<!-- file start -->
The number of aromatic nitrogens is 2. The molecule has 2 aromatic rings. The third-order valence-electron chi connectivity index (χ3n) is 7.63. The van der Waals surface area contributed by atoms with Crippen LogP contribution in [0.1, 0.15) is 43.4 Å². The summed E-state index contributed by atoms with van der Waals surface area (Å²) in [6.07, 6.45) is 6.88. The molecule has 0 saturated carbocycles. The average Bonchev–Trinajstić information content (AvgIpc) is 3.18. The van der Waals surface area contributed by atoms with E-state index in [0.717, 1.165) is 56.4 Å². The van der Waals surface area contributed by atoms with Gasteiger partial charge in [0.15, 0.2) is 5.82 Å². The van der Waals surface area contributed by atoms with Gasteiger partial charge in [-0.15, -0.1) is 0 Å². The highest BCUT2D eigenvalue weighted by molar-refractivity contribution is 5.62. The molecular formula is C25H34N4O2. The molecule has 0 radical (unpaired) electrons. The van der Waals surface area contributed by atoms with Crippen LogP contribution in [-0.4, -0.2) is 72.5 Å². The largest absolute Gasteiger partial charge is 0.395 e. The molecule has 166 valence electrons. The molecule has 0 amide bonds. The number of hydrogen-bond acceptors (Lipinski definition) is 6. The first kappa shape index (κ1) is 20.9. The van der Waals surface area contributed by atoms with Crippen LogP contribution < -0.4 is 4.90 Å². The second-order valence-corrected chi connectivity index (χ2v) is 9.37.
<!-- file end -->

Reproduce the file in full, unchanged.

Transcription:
The number of aromatic nitrogens is 2. The molecule has 2 aromatic rings. The third-order valence-electron chi connectivity index (χ3n) is 7.63. The van der Waals surface area contributed by atoms with Crippen LogP contribution in [0.1, 0.15) is 43.4 Å². The summed E-state index contributed by atoms with van der Waals surface area (Å²) in [6.07, 6.45) is 6.88. The molecule has 0 saturated carbocycles. The average Bonchev–Trinajstić information content (AvgIpc) is 3.18. The van der Waals surface area contributed by atoms with E-state index in [0.717, 1.165) is 56.4 Å². The van der Waals surface area contributed by atoms with Gasteiger partial charge in [0.15, 0.2) is 5.82 Å². The van der Waals surface area contributed by atoms with Gasteiger partial charge in [-0.15, -0.1) is 0 Å². The highest BCUT2D eigenvalue weighted by molar-refractivity contribution is 5.62. The molecular formula is C25H34N4O2. The molecule has 0 radical (unpaired) electrons. The van der Waals surface area contributed by atoms with Crippen LogP contribution in [-0.4, -0.2) is 72.5 Å². The largest absolute Gasteiger partial charge is 0.395 e. The molecule has 166 valence electrons. The molecule has 0 amide bonds. The number of hydrogen-bond acceptors (Lipinski definition) is 6. The first kappa shape index (κ1) is 20.9. The van der Waals surface area contributed by atoms with Crippen LogP contribution < -0.4 is 4.90 Å². The second-order valence-corrected chi connectivity index (χ2v) is 9.37.